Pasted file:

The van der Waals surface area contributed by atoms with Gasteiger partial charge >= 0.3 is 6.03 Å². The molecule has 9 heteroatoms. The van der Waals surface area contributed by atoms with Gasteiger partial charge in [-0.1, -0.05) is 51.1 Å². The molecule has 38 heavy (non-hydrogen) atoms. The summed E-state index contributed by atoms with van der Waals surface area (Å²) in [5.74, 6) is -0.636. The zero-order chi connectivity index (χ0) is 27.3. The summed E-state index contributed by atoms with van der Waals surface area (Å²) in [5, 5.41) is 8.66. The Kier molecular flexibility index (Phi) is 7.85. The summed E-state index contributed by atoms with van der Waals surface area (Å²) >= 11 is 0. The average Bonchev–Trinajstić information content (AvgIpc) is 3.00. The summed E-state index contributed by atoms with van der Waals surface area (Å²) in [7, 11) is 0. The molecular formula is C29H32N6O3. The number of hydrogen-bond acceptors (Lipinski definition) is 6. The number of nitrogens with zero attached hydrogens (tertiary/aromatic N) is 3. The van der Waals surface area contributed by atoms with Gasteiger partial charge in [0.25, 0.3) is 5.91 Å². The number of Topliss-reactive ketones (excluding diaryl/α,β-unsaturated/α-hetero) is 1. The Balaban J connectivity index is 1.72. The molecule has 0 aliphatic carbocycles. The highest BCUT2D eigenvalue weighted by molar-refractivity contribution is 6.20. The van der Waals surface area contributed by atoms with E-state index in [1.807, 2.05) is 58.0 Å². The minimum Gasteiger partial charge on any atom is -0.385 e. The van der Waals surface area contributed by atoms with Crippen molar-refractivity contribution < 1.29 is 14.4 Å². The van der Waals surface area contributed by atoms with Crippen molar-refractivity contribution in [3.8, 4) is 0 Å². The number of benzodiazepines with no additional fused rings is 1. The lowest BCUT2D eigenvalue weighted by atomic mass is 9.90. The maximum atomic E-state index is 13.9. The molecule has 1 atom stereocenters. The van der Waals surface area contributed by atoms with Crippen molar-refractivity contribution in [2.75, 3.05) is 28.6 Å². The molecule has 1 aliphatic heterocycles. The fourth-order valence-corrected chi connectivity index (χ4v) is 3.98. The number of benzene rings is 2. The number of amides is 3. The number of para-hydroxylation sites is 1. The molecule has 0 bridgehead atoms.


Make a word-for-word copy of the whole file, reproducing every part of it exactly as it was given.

The van der Waals surface area contributed by atoms with Gasteiger partial charge >= 0.3 is 6.03 Å². The molecule has 9 heteroatoms. The van der Waals surface area contributed by atoms with Gasteiger partial charge in [-0.1, -0.05) is 51.1 Å². The molecule has 38 heavy (non-hydrogen) atoms. The summed E-state index contributed by atoms with van der Waals surface area (Å²) in [5.74, 6) is -0.636. The zero-order chi connectivity index (χ0) is 27.3. The summed E-state index contributed by atoms with van der Waals surface area (Å²) in [5, 5.41) is 8.66. The Kier molecular flexibility index (Phi) is 7.85. The summed E-state index contributed by atoms with van der Waals surface area (Å²) >= 11 is 0. The average Bonchev–Trinajstić information content (AvgIpc) is 3.00. The summed E-state index contributed by atoms with van der Waals surface area (Å²) in [7, 11) is 0. The molecular formula is C29H32N6O3. The number of hydrogen-bond acceptors (Lipinski definition) is 6. The number of nitrogens with zero attached hydrogens (tertiary/aromatic N) is 3. The van der Waals surface area contributed by atoms with Gasteiger partial charge in [0.25, 0.3) is 5.91 Å². The number of Topliss-reactive ketones (excluding diaryl/α,β-unsaturated/α-hetero) is 1. The Balaban J connectivity index is 1.72. The molecule has 0 aliphatic carbocycles. The highest BCUT2D eigenvalue weighted by molar-refractivity contribution is 6.20. The van der Waals surface area contributed by atoms with E-state index in [1.807, 2.05) is 58.0 Å². The minimum Gasteiger partial charge on any atom is -0.385 e. The van der Waals surface area contributed by atoms with Crippen molar-refractivity contribution < 1.29 is 14.4 Å². The van der Waals surface area contributed by atoms with Crippen molar-refractivity contribution in [3.8, 4) is 0 Å². The number of benzodiazepines with no additional fused rings is 1. The lowest BCUT2D eigenvalue weighted by atomic mass is 9.90. The maximum atomic E-state index is 13.9. The molecule has 1 atom stereocenters. The van der Waals surface area contributed by atoms with Crippen molar-refractivity contribution in [2.75, 3.05) is 28.6 Å². The molecule has 1 aliphatic heterocycles. The fourth-order valence-corrected chi connectivity index (χ4v) is 3.98. The number of benzene rings is 2. The number of amides is 3. The number of para-hydroxylation sites is 1. The molecule has 0 bridgehead atoms.